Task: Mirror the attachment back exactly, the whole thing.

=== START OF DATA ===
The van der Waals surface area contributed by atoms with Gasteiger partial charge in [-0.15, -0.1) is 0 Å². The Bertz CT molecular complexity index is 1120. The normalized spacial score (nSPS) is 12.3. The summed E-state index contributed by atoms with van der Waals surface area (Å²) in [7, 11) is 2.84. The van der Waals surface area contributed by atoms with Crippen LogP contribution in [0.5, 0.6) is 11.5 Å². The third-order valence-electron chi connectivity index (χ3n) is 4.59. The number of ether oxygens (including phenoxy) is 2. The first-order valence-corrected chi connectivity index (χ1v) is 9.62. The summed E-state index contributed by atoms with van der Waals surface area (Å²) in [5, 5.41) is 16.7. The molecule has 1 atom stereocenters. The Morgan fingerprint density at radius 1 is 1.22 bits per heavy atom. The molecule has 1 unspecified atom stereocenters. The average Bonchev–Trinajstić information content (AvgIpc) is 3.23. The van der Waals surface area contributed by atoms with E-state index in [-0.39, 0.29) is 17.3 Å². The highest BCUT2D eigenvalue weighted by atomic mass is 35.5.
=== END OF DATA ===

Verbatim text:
The van der Waals surface area contributed by atoms with Gasteiger partial charge in [-0.15, -0.1) is 0 Å². The Bertz CT molecular complexity index is 1120. The normalized spacial score (nSPS) is 12.3. The summed E-state index contributed by atoms with van der Waals surface area (Å²) in [7, 11) is 2.84. The van der Waals surface area contributed by atoms with Crippen LogP contribution in [0.5, 0.6) is 11.5 Å². The third-order valence-electron chi connectivity index (χ3n) is 4.59. The number of ether oxygens (including phenoxy) is 2. The first-order valence-corrected chi connectivity index (χ1v) is 9.62. The summed E-state index contributed by atoms with van der Waals surface area (Å²) in [5, 5.41) is 16.7. The molecule has 1 atom stereocenters. The Morgan fingerprint density at radius 1 is 1.22 bits per heavy atom. The molecule has 1 unspecified atom stereocenters. The average Bonchev–Trinajstić information content (AvgIpc) is 3.23. The van der Waals surface area contributed by atoms with E-state index in [-0.39, 0.29) is 17.3 Å². The highest BCUT2D eigenvalue weighted by atomic mass is 35.5.